Raymond Chen wrote about the "what if everybody did this?" problem of applications written to consume up to some threshold of memory and free some of it under pressure: if multiple applications have different thresholds that they're trying to maintain, then the one with the smallest-free threshold wins. Of course, the extreme of this is a normal application that doesn't try to do anything fancy, which acts like it has a negative-infinity threshold. If it never adjusts its allocations in response to free memory, then it always wins.
Some of the solutions batted around in the comment thread involve using mmap() or other tricks to try to get the OS to manage the cache, but this brings up its own problems.
The obvious problem with mmap is that, under pressure, the OS will still treat the mapped data as precious, and write it back to the file. This is almost indistinguishable from swapping normal memory, but since we're using mmap(), this is a separate file from the actual swap partition. That means it may live on top of all sorts of other layers: the filesystem itself, a volume manager, software RAID, a transparently encrypted and/or compressed block device, and/or a block device pointing to network-attached storage. The final one is also a roundabout way of having a networked file system, while hiding the traditional signs of NFS from applications. In any case, the network may be invoked by accident. On traditional hard disks, separating the application cache's swap space from the actual swap partition may cost more in disk seeks when swapping actually happens. On a solid-state drive, the user may not actually want the cache swapped to it at all, to prolong the drive's longevity.
So that's a lot of points against mmap, which are all consequences of its swapping, since the application doesn't have a way to tell the OS that "this data isn't that valuable—you can discard dirty pages." What would happen if we added a system call for that, and extended the malloc family to request it?
Well, the first question is, "How do you know when the OS discarded the page?" If you just try to read the memory, you'll most likely generate a segfault, which you'll have to distinguish somehow as a weak-pointer... and then do something about it because the machine can't just keep executing. That's why it generated the fault in the first place! Java can get away with an exception, because the language intrinsically provides them, and the necessary stack unwinding control. C, on the other hand, tries to avoid having a stack visible in the language.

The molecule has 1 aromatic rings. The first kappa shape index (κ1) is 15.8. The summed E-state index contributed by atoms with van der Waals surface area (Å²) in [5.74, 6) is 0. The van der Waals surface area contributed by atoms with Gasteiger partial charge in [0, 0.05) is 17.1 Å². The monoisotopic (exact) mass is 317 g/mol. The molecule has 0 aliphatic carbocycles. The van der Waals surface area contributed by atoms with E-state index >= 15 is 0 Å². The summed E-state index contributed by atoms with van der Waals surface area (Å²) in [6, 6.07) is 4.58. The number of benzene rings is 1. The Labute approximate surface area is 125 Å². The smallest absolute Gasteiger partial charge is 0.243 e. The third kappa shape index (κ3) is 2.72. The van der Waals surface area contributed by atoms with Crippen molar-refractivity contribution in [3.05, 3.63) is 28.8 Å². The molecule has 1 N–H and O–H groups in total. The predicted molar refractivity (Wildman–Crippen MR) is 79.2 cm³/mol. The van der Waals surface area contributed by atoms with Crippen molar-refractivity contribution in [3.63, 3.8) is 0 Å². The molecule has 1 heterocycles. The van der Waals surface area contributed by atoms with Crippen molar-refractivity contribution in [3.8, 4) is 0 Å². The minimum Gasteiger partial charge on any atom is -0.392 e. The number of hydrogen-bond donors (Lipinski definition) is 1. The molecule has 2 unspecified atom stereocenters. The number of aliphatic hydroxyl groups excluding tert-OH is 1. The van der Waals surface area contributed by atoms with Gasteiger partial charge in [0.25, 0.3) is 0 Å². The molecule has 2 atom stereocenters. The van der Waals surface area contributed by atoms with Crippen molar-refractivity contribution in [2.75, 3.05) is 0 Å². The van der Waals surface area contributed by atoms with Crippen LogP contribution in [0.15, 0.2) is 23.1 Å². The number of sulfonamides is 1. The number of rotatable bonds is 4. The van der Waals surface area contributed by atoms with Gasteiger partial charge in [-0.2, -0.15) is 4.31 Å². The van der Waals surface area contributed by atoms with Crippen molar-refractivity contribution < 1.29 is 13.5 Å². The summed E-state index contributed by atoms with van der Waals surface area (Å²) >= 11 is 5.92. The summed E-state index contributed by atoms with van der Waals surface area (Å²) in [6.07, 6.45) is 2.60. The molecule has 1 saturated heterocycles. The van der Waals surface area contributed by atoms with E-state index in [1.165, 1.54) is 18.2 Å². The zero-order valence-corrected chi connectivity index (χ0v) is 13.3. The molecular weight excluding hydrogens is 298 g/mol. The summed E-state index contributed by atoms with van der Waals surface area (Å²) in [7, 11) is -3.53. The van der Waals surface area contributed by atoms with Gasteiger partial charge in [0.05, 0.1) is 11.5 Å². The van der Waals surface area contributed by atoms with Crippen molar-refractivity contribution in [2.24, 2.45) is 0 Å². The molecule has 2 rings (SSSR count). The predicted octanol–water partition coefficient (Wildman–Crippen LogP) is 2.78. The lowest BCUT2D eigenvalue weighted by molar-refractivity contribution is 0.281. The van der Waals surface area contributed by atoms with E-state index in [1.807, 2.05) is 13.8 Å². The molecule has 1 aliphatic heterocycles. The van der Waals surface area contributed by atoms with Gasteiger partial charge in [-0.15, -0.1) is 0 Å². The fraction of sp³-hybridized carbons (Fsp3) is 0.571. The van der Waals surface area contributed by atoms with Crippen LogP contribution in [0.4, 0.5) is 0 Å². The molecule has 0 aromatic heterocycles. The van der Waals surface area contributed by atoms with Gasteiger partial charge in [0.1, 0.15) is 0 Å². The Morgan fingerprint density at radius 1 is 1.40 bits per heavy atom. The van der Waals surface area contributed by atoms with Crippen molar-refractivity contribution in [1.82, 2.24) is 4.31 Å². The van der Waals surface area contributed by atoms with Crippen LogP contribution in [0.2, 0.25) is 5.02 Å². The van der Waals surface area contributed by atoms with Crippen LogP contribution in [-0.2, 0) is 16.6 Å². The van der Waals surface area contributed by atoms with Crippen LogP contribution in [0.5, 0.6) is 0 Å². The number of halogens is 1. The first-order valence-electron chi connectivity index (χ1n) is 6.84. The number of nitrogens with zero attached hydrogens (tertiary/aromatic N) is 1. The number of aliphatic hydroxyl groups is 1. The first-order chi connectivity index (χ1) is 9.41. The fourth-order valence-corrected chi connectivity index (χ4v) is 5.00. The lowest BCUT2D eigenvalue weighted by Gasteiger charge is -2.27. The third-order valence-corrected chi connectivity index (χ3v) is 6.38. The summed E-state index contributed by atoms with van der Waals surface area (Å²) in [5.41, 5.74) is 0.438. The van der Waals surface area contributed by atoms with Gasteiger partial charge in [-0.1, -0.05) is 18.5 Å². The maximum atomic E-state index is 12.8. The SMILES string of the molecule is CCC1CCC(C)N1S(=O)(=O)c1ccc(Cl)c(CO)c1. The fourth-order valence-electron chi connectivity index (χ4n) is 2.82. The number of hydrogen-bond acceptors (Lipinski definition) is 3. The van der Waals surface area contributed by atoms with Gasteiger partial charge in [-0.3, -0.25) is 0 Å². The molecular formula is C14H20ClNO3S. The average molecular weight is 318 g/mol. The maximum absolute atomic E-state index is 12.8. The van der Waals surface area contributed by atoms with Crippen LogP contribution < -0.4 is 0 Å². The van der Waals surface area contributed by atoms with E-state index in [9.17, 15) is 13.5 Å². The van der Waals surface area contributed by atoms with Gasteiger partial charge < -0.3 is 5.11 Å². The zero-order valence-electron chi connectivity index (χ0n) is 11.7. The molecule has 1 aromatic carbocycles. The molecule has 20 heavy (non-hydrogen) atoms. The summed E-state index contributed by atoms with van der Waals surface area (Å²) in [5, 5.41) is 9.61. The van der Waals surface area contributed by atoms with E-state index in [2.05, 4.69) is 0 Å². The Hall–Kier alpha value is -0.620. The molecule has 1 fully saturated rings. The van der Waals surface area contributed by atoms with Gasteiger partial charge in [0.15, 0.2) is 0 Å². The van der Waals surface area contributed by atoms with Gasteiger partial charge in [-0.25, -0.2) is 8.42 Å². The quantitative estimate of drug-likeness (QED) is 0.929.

Alternatively, if reading a discarded page always returns 0, then you can't store data there that's legitimately zero. Otherwise, you can't distinguish a discarded page from your legitimate data. Even a struct: if you read individual members into the CPU, then those individual members cannot be zero, or you're opening yourself to weird time-of-check/time-of-use scenarios where the struct validated, but you got invalid data back by the time you tried to read your "real" target.
Not to mention, I'm unsure exactly how that zero read would be implemented--either "mapped-but-zero" has to be supported in the hardware's memory management, or the OS' fault handler has to go disassemble the instruction from the user IP and write a 0 into the appropriate place. Trying to do anything else, like deliver a signal, seems to run into the exact same signal-handling problems: how does the application set itself up to abort when the signal handler returns? Does it have to add checks before every write using data that was read from a weak page? How does anyone keep track of all that?
This also adds concerns to the system's memory manager. It has a new type of page to handle everywhere, along with a discarding policy. If pages can be discarded out of the middle of the discardable space, then discard-fragmentation can happen. Depending on how the application re-allocates weak space, the system may never be able to fill it again.
I feel like I'm writing Have You Ever Legalized Marijuana? but shorter and focused on only one example.
If all of the above are solved, there's still a pathological case where an application that discovers it lost some weak pages, re-populates them (as weak pages), and then tries to use them—only to discover they're gone already because of continuing memory pressure. This same problem occurs with ordinary weak data structures in Java, when memory is low. The application needs to know what data is precious enough to keep in ordinary memory, and what can be moved to a weak area. Moving data is easier in Java, because there aren't unrestricted pointers, so moving an object need not invoke copy constructors or invalidate any pointers.
All this, to drag down the entire performance of every application on the system, in order to provide support for a few apps to not-swap? It's probably not worth the effort.
I briefly considered "what if the OS could send low-memory notifications to applications?" but that still divides apps into two categories: ones that react, and ones that ignore the information. The latter ones will then win all the "excess" memory from the ones who play nicely.
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